As the future of the current audit framework remains under the microscope, investors and analysts clearly state that they value audit- but say they rarely read boilerplate audit opinions or bland audit committee reports.
The findings came out of PwC’s Audit today and tomorrow study. As regulators weigh up what changes may need to be applied to the current system, the study directly seeks the investment community's views on the future of audit.
Investors and analysts called for auditors to provide assurance on performance measures – in particular industry metrics, such as same-store sales, upcoming contracts data and core or underlying earnings.
The majority of those surveyed also wanted auditors to report on companies’ preliminary results, which they say would provide more timely assurance at a critical stage in the reporting cycle of a business. The challenge for the profession to address is the fact that audit of financial statements may not be finished by the time prelims are issued.
Richard Sexton, UK board member with responsibility for reputation and public policy, PwC said:
“The views of investors and analysts are critical to the audit profession’s aim to underpin trust and confidence in the capital markets. They clearly value the audit process, but in calling for more timely assurance, investors and analysts have laid down the gauntlet. The profession needs to accept the challenge no matter how difficult the task to achieve it. But we cannot make progress alone. If we want an assurance and reporting model that adds value to the capital markets, all market participants- analysts, investors, regulators, companies and auditors will need to be engaged in the debate.”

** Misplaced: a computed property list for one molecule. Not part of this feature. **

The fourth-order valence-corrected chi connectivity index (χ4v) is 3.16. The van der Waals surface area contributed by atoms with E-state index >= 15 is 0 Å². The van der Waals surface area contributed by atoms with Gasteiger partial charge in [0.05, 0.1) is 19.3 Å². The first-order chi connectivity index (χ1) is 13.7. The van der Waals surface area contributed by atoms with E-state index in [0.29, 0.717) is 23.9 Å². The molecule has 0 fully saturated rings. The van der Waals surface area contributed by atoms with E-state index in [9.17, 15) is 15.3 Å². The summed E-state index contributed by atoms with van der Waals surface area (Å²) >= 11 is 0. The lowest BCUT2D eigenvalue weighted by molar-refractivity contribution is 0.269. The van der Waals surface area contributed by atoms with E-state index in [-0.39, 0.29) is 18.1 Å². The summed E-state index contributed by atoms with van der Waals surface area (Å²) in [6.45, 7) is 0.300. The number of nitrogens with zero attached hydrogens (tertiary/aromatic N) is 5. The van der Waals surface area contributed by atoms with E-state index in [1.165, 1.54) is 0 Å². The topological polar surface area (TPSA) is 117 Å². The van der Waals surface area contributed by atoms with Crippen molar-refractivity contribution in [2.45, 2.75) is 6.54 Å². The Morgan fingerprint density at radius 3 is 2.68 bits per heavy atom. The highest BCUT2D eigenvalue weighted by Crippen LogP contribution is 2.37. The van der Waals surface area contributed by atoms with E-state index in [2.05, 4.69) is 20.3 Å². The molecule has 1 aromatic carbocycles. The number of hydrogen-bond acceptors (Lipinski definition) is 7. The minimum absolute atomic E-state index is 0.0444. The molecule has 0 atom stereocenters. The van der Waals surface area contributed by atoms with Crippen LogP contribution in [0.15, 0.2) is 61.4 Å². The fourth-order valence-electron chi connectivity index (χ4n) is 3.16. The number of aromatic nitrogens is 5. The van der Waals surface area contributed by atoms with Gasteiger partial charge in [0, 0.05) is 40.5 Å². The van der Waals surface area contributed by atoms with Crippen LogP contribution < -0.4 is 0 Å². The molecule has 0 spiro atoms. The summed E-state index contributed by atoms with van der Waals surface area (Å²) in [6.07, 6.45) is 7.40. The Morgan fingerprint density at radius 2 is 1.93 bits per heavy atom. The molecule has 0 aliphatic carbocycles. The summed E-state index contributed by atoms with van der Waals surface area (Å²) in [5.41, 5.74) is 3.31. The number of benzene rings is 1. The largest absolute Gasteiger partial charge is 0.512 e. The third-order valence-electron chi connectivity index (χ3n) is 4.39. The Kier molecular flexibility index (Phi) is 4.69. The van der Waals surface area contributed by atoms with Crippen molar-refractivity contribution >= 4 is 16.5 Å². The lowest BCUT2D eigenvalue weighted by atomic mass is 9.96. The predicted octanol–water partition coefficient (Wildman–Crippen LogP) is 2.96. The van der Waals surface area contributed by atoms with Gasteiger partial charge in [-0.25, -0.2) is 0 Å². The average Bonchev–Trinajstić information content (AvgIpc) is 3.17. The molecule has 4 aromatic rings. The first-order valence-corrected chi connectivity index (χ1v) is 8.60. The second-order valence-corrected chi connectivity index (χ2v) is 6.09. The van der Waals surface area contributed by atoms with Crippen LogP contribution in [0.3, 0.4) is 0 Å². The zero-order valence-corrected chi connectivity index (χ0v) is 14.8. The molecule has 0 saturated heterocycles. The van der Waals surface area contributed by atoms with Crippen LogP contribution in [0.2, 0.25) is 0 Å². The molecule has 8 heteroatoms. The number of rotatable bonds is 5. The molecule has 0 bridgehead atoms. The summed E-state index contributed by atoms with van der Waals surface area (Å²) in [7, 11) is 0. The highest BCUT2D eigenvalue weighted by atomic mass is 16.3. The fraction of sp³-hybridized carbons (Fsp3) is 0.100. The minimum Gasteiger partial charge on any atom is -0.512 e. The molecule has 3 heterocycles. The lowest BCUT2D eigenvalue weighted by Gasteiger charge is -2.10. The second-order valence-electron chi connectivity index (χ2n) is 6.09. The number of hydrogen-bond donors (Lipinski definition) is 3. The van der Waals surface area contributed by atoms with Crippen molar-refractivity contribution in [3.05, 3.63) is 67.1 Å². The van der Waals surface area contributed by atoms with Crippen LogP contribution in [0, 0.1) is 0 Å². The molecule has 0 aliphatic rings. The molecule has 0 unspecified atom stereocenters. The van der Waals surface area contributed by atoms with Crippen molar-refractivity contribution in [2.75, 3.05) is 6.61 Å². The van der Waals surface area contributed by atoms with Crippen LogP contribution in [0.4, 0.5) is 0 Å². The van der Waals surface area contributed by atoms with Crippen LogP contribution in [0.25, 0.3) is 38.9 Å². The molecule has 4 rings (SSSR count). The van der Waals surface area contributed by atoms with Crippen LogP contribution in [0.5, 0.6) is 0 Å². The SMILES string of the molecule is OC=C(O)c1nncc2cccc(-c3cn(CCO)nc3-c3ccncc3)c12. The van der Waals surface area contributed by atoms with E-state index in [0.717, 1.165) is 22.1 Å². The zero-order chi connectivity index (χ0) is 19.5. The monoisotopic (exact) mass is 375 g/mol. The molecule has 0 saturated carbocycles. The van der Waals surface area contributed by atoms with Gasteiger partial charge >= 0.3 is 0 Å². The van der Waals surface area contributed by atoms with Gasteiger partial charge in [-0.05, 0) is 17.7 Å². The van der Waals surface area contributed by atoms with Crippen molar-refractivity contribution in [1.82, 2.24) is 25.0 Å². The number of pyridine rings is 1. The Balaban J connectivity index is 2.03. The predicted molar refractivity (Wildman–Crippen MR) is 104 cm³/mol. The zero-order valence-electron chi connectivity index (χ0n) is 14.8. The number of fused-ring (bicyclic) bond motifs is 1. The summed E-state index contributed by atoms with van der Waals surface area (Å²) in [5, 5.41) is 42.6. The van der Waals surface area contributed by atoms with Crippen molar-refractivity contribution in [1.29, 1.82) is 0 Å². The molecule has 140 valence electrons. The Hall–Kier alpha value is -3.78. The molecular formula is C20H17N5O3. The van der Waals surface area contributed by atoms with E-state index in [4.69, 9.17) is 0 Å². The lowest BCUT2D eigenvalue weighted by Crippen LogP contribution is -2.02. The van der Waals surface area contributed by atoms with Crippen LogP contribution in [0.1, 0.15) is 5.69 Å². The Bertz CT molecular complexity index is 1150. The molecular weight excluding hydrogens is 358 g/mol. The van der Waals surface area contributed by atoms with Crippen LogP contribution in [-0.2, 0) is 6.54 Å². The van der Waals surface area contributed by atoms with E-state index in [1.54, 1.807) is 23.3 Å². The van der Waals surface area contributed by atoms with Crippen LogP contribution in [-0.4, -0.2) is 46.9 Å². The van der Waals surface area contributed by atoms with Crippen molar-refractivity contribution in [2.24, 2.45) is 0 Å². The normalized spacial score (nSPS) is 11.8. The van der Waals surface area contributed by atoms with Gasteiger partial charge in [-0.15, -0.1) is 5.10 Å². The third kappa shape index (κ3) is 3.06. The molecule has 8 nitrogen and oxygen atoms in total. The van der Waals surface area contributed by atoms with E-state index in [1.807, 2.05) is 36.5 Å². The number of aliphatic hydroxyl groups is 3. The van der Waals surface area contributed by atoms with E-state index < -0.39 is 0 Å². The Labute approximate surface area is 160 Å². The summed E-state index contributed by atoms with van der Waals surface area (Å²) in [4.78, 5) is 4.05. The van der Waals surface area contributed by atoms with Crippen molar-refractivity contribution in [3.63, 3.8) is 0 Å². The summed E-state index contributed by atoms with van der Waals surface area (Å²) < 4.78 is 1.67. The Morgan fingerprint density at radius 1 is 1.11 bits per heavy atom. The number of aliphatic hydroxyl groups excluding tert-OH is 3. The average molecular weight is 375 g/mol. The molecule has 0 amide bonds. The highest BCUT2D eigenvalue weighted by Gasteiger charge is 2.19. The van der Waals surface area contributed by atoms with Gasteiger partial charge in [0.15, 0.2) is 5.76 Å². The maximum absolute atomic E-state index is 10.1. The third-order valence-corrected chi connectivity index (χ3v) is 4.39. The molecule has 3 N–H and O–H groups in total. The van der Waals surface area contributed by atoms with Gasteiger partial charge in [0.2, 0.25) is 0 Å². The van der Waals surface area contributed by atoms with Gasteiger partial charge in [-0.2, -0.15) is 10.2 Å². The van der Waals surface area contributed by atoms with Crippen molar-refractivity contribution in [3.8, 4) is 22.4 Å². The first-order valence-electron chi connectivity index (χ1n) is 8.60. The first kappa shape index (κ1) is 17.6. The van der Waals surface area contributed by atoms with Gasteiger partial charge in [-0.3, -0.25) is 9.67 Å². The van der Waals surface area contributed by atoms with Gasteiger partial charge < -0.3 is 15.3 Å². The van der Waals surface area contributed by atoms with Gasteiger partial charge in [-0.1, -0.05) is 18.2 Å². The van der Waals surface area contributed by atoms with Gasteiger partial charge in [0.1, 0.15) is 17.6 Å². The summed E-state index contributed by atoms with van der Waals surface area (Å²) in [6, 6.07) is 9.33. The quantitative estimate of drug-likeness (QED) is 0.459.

In the wake of the financial crisis, investment professionals believe audit committee reports could become more helpful if the lid was lifted off the talks between auditors and audit committees, which currently take place behind closed doors. Ideally, there should be greater transparency around these talks, but some cautioned this transparency should not jeopardise the frankness of discussions between auditor and audit committee. Some of the UK’s leading companies have already successfully expanded their audit committee disclosures, forging a path for others to follow.
The investment community’s thoughts on going concern, which has been a contentious topic since the financial crisis, were mixed.
Corporate governance specialists would welcome additional going concern information, rating the adequacy of current disclosure as poor. However, there is little appetite from mainstream investors ( buy- side and sell-side analysts) for auditors to provide additional detail on going concern- they say enough information can be gleaned through management and other sources.
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